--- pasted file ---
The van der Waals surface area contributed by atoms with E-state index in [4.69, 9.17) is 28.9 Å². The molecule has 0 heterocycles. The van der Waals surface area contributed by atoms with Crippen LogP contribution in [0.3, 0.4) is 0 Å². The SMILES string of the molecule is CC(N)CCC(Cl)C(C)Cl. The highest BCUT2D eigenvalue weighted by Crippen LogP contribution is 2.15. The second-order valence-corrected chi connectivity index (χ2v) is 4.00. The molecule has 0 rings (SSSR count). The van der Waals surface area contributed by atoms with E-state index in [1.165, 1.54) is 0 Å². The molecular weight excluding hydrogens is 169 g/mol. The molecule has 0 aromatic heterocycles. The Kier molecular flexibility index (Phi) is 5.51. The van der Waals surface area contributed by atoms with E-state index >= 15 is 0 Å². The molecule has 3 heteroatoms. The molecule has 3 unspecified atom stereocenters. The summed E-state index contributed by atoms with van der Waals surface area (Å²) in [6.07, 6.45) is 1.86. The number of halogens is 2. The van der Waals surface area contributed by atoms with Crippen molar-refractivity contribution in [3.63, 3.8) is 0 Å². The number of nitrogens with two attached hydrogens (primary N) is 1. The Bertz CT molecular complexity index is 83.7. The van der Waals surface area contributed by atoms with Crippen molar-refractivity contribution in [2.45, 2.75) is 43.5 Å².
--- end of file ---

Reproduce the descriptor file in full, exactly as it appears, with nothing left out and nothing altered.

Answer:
The van der Waals surface area contributed by atoms with E-state index in [4.69, 9.17) is 28.9 Å². The molecule has 0 heterocycles. The van der Waals surface area contributed by atoms with Crippen LogP contribution in [0.3, 0.4) is 0 Å². The SMILES string of the molecule is CC(N)CCC(Cl)C(C)Cl. The highest BCUT2D eigenvalue weighted by Crippen LogP contribution is 2.15. The second-order valence-corrected chi connectivity index (χ2v) is 4.00. The molecule has 0 rings (SSSR count). The van der Waals surface area contributed by atoms with E-state index in [1.165, 1.54) is 0 Å². The molecular weight excluding hydrogens is 169 g/mol. The molecule has 0 aromatic heterocycles. The Kier molecular flexibility index (Phi) is 5.51. The van der Waals surface area contributed by atoms with E-state index >= 15 is 0 Å². The molecule has 3 heteroatoms. The molecule has 3 unspecified atom stereocenters. The summed E-state index contributed by atoms with van der Waals surface area (Å²) in [6.07, 6.45) is 1.86. The number of halogens is 2. The van der Waals surface area contributed by atoms with Crippen molar-refractivity contribution in [3.63, 3.8) is 0 Å². The number of nitrogens with two attached hydrogens (primary N) is 1. The Bertz CT molecular complexity index is 83.7. The van der Waals surface area contributed by atoms with Crippen molar-refractivity contribution in [2.45, 2.75) is 43.5 Å².